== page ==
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E-bargains could be a costly mistake

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21 August 2019 15 August 2019

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Fires relating to fake or cheaply made phone chargers are on the rise but could be easily avoided warns Enfield’s Trading Standards team.

Fires relating to fake or cheaply made phone chargers are on the rise but could be easily avoided warns Enfield’s Trading Standards team.

Officers from Enfield Council and campaign group Electrical Safety First in conjunction with Apple and Samsung visited two schools to test students’ charging devices and found a significant number failed in their safety assessments.

At St. Ignatius School, 67 leads were assessed and 41 failed; 30 plugs were assessed and ten failed; five items were found to be counterfeit. At Chace Community School, 225 leads were assessed – 98 of these failed; 92 plugs were assessed and ten failed; 16 items were found to be counterfeit.

The adaptors were examined for signs of abnormal wear and tear and breakages which could affect the safety of the devices. The adaptors were then inserted into a test gauge to verify that the plug pins were the correct size and that the spacing of the pins were correct. This test can highlight counterfeit items, whose pins are quite often outside of the required specification. Finally, the internal circuitry was subjected to a high voltage test. Where possible, students were given replacement chargers or leads if their old ones failed.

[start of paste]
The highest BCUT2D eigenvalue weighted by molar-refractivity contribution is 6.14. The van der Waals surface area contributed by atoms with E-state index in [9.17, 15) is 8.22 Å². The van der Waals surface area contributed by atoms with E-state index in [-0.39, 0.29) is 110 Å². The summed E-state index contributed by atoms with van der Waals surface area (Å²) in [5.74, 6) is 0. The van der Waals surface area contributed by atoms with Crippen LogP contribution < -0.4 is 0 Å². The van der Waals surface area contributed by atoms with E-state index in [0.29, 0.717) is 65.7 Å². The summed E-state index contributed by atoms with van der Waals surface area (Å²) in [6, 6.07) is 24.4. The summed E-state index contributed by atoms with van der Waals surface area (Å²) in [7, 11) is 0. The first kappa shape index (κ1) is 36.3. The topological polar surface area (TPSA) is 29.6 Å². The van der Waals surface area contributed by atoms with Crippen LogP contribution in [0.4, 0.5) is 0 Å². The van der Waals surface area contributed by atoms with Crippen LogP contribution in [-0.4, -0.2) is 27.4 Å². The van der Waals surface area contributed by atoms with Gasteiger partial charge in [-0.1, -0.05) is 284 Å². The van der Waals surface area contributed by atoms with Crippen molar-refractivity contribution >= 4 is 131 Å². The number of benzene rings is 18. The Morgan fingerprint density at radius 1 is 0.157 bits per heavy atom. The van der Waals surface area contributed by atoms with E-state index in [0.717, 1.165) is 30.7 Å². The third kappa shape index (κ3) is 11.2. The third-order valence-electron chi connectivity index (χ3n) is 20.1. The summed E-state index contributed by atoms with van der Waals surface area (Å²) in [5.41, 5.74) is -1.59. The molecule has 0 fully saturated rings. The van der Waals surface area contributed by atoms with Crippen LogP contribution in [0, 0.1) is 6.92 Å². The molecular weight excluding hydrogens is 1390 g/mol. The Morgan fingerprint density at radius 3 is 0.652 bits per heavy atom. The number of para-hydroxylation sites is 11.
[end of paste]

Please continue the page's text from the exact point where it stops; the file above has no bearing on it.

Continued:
Enfield Council’s Cabinet Member for Licensing and Regulatory Services, Cllr George Savva, said: “As the summer is now in full swing, we know a lot of people will be buying new or replacement leads and chargers to take away with them on holiday. But the difference between a genuine product and a fake, or cheaper version is much more than the price – it could genuinely be about life or death. Counterfeit or cheap/easily damaged goods can cause fires. You don’t want that on your conscience. Before you buy, make sure you are confident in the quality of what you are buying.”

To illustrate the dangers of these products, Electrical Safety First has made a video, which can be viewed here. They also have some sound advice on how to spot fake electrical products online. With 1 in 7 British shoppers experiencing loss or serious damage caused by an electrical item purchased from an e-commerce website, it’s important to report a fake product to Trading Standards. You can also get help from Citizens Advice on 03454 04 05 06.